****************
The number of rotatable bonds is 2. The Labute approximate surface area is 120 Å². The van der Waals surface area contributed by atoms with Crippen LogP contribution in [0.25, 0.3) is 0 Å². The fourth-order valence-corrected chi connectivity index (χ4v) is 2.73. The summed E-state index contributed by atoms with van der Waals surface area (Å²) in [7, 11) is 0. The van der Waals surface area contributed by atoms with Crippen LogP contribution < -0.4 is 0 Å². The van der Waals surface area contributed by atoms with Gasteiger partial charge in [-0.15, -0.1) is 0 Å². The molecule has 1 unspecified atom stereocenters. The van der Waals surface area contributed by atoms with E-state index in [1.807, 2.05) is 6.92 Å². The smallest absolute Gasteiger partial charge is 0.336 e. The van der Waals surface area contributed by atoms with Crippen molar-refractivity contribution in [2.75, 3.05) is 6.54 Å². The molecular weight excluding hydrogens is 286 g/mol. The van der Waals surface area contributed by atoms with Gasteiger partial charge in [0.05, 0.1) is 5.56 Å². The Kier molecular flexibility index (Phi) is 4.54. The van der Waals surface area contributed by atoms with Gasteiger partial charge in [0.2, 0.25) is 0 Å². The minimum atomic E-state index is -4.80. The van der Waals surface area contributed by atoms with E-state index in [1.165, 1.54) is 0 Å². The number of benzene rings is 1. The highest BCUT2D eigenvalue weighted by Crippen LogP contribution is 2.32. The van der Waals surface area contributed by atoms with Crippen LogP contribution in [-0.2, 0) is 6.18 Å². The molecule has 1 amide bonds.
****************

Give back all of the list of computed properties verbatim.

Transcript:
The number of rotatable bonds is 2. The Labute approximate surface area is 120 Å². The van der Waals surface area contributed by atoms with Crippen LogP contribution in [0.25, 0.3) is 0 Å². The fourth-order valence-corrected chi connectivity index (χ4v) is 2.73. The summed E-state index contributed by atoms with van der Waals surface area (Å²) in [7, 11) is 0. The van der Waals surface area contributed by atoms with Crippen LogP contribution < -0.4 is 0 Å². The van der Waals surface area contributed by atoms with Gasteiger partial charge in [-0.15, -0.1) is 0 Å². The molecule has 1 unspecified atom stereocenters. The van der Waals surface area contributed by atoms with E-state index in [1.807, 2.05) is 6.92 Å². The smallest absolute Gasteiger partial charge is 0.336 e. The van der Waals surface area contributed by atoms with Crippen molar-refractivity contribution in [2.75, 3.05) is 6.54 Å². The molecular weight excluding hydrogens is 286 g/mol. The van der Waals surface area contributed by atoms with Gasteiger partial charge in [0.05, 0.1) is 5.56 Å². The Kier molecular flexibility index (Phi) is 4.54. The van der Waals surface area contributed by atoms with Gasteiger partial charge in [0.2, 0.25) is 0 Å². The minimum atomic E-state index is -4.80. The van der Waals surface area contributed by atoms with E-state index in [1.165, 1.54) is 0 Å². The number of benzene rings is 1. The highest BCUT2D eigenvalue weighted by Crippen LogP contribution is 2.32. The van der Waals surface area contributed by atoms with Crippen LogP contribution in [-0.2, 0) is 6.18 Å². The molecule has 1 amide bonds.